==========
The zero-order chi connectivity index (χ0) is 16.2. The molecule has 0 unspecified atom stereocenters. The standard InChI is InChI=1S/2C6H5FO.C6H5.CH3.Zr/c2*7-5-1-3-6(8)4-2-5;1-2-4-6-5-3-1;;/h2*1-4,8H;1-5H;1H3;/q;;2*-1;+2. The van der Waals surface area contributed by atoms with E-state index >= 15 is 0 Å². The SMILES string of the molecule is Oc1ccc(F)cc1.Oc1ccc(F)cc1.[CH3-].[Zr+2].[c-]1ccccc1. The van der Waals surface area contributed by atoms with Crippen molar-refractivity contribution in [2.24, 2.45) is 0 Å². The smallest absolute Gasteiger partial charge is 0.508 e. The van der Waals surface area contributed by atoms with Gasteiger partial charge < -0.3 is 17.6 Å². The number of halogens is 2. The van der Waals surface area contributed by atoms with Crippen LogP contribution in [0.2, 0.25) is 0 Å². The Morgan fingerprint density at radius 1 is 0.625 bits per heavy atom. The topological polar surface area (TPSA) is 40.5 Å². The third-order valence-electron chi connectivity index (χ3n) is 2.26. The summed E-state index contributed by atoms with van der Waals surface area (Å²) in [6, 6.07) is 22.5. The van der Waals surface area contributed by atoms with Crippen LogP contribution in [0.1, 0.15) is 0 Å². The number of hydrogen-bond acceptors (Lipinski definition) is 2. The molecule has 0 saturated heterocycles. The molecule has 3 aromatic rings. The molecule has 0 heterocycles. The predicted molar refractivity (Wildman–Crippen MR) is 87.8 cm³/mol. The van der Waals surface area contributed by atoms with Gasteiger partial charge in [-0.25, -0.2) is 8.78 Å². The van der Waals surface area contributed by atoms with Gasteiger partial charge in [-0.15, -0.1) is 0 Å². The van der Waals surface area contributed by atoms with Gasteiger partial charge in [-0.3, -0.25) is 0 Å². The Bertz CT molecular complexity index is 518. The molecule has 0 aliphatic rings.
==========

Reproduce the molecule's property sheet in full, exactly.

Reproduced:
The zero-order chi connectivity index (χ0) is 16.2. The molecule has 0 unspecified atom stereocenters. The standard InChI is InChI=1S/2C6H5FO.C6H5.CH3.Zr/c2*7-5-1-3-6(8)4-2-5;1-2-4-6-5-3-1;;/h2*1-4,8H;1-5H;1H3;/q;;2*-1;+2. The van der Waals surface area contributed by atoms with E-state index >= 15 is 0 Å². The SMILES string of the molecule is Oc1ccc(F)cc1.Oc1ccc(F)cc1.[CH3-].[Zr+2].[c-]1ccccc1. The van der Waals surface area contributed by atoms with Crippen molar-refractivity contribution in [2.24, 2.45) is 0 Å². The smallest absolute Gasteiger partial charge is 0.508 e. The van der Waals surface area contributed by atoms with Gasteiger partial charge < -0.3 is 17.6 Å². The number of halogens is 2. The van der Waals surface area contributed by atoms with Crippen LogP contribution in [0.2, 0.25) is 0 Å². The Morgan fingerprint density at radius 1 is 0.625 bits per heavy atom. The topological polar surface area (TPSA) is 40.5 Å². The third-order valence-electron chi connectivity index (χ3n) is 2.26. The summed E-state index contributed by atoms with van der Waals surface area (Å²) in [6, 6.07) is 22.5. The van der Waals surface area contributed by atoms with Crippen LogP contribution in [0.1, 0.15) is 0 Å². The number of hydrogen-bond acceptors (Lipinski definition) is 2. The molecule has 0 saturated heterocycles. The molecule has 3 aromatic rings. The molecule has 0 heterocycles. The predicted molar refractivity (Wildman–Crippen MR) is 87.8 cm³/mol. The van der Waals surface area contributed by atoms with Gasteiger partial charge in [-0.25, -0.2) is 8.78 Å². The van der Waals surface area contributed by atoms with Gasteiger partial charge in [-0.15, -0.1) is 0 Å². The van der Waals surface area contributed by atoms with Gasteiger partial charge in [-0.3, -0.25) is 0 Å². The Bertz CT molecular complexity index is 518. The molecule has 0 aliphatic rings.